Economist Thomas L. Friedman has discussed how the world economy has made national borders obsolete. You might think that the languages would be valued more highly right now. Yet Americans still learn foreign languages at woefully low rates.
As I have stressed several times in this blog, the value of the humanities transcends the question of job preparation. But the question increasingly posed to all academics these days is the value of their fields—“value” often understood strictly in terms of economics. Will this information help someone get a job? For many reasons, the humanities fare worse in answering this question these days.
My field, Italian, suffers the same fate as the rest of the humanities. Sometimes more so. We simply haven’t done a good job overall of explaining the benefits of Italian. People associate Italian with pleasure—food, fashion, art, and opera. But business?
For decades, Italy has been a part of the G-7 (or G-8 or G-20) groups of economically powerful countries. Last year Italian automaker Fiat announced its take-over of Chrysler. Business has become transnational, and Fiat’s acquisition of Chrysler is only another example of that fact. Fiat’s acquisition of Chrysler is a clear example of how Italian is a valuable business asset.
I wish I could say that I had some foresight of Fiat’s owners’ decision. I had no more prescience than anyone else in the US. And that’s precisely the point I’m trying to make.
No one saw Fiat’s decision coming. But in the wake of Fiat’s purchase, Italian appears a little bit more essential. Funny how that works, isn’t it? Particular areas of knowledge seem trivial until they suddenly become necessary. In the first half of the twentieth century, physics was a backwater. Then World War II necessitated the production of an atomic bomb, and then the Cold War required many more. With the government’s interest—and investment in—nuclear physics, it became the cutting edge. Similar shifts take place all the time. When President Nixon declared a war on cancer, oncology research became a booming field. With the threat posed by the Soviet Union, federal moneys went to Russian and Slavic languages. And what field could be less lucrative than paleontology—until, that is, Hollywood produces a blockbuster about dinosaurs.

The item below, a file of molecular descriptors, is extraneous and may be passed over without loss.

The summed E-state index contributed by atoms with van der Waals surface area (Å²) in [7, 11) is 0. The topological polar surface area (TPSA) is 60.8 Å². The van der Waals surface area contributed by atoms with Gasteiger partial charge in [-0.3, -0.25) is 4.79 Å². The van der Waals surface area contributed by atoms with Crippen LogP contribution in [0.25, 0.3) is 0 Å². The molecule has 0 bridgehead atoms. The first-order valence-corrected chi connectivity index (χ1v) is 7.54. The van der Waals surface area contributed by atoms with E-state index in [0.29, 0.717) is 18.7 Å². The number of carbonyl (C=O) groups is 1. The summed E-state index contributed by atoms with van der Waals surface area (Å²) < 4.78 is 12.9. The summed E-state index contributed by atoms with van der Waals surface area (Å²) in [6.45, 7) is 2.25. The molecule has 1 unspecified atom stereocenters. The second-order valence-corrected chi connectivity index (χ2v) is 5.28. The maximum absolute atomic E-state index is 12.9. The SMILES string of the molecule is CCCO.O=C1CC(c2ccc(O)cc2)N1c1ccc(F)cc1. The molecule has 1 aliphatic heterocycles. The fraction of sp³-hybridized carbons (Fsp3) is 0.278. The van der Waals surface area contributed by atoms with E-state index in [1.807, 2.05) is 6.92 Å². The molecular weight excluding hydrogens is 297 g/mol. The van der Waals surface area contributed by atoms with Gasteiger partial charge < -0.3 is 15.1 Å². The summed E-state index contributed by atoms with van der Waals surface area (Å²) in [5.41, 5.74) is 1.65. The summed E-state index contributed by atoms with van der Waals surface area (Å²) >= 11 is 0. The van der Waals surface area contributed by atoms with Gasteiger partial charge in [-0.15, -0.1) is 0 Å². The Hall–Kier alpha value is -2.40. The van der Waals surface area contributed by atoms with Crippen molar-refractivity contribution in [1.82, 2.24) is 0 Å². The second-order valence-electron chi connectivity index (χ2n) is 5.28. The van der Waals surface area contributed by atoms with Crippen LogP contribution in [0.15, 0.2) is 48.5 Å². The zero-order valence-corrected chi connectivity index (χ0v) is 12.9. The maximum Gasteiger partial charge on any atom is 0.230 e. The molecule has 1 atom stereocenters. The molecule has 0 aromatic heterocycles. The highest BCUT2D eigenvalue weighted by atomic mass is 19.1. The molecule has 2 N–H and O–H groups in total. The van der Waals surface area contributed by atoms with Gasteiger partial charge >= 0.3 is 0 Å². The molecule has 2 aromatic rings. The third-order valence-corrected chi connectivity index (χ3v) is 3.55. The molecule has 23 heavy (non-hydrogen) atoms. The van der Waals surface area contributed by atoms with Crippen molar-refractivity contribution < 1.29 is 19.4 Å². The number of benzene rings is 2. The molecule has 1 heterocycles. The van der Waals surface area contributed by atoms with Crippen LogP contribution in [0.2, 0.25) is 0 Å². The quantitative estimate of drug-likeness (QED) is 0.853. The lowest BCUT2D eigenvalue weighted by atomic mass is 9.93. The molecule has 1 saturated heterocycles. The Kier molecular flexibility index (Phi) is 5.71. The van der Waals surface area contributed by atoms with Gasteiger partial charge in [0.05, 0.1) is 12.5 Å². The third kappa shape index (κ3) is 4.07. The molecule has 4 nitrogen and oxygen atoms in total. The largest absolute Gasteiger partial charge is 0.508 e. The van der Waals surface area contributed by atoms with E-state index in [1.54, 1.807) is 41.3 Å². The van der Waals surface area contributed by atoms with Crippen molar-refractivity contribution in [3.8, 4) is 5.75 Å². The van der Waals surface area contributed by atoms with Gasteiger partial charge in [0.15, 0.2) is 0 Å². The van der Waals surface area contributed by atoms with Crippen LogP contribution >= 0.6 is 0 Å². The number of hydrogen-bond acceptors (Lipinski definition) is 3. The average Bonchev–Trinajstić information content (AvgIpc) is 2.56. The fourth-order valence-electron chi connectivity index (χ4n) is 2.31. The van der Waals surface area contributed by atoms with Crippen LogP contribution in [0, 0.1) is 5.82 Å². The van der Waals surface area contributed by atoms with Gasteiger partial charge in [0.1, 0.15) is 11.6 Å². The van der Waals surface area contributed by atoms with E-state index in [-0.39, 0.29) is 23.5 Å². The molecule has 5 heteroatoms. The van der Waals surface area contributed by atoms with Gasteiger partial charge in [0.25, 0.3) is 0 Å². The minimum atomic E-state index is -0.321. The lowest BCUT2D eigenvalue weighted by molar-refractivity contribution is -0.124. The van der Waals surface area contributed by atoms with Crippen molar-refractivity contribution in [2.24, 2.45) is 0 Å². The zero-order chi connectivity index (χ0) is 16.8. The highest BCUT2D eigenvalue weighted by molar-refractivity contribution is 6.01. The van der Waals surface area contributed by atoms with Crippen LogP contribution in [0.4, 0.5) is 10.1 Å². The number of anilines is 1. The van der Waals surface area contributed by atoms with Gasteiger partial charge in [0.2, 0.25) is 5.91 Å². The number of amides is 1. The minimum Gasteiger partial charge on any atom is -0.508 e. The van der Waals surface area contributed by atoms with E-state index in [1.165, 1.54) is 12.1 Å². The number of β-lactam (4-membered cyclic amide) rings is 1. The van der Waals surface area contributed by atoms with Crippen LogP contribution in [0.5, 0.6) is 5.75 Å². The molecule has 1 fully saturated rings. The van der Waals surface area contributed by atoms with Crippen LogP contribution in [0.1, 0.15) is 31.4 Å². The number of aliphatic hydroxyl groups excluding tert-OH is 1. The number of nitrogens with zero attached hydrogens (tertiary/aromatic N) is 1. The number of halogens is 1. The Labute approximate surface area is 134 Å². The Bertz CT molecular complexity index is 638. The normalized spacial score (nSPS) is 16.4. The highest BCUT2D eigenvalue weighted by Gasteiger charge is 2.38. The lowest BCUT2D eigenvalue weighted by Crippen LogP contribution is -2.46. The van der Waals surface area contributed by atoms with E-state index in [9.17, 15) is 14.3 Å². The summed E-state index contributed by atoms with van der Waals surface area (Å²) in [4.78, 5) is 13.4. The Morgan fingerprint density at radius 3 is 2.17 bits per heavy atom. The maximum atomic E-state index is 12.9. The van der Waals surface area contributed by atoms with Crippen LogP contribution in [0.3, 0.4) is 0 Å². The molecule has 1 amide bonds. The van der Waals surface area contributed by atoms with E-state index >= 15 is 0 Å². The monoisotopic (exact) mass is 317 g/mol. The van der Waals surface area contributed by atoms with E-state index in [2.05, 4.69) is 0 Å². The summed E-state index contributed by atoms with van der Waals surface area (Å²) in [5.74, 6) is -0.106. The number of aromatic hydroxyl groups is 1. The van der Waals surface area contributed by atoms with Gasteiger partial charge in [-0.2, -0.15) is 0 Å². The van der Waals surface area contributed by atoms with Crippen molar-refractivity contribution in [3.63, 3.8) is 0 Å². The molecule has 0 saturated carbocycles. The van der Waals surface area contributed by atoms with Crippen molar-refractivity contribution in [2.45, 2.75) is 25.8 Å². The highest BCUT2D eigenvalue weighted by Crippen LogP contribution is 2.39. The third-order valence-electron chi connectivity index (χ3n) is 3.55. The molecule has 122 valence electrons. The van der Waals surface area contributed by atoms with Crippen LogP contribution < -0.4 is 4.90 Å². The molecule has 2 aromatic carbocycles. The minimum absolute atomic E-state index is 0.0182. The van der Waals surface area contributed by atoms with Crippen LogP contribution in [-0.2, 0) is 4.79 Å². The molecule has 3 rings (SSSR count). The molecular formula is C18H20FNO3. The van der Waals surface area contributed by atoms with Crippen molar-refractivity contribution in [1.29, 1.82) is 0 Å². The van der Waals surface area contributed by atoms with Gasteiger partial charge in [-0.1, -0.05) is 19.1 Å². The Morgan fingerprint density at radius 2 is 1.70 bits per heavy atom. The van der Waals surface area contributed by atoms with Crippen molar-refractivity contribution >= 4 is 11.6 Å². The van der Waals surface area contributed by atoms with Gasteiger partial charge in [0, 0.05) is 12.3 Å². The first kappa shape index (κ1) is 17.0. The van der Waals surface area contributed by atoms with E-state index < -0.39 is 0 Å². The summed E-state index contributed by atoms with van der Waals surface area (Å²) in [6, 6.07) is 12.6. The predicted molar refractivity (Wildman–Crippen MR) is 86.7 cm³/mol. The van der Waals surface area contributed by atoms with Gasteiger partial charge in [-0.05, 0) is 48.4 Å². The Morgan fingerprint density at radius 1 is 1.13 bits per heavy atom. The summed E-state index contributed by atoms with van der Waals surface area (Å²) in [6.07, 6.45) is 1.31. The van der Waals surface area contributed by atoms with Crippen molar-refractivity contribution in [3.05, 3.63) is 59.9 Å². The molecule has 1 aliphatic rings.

A university education benefits the individual, of course, but it also benefits the society. The community profits by having people trained in many different areas. It is arrogant to presume that some fields of knowledge are essential and others are not. Because who can tell? It is just a matter of time before circumstances require a group of individuals trained in those areas.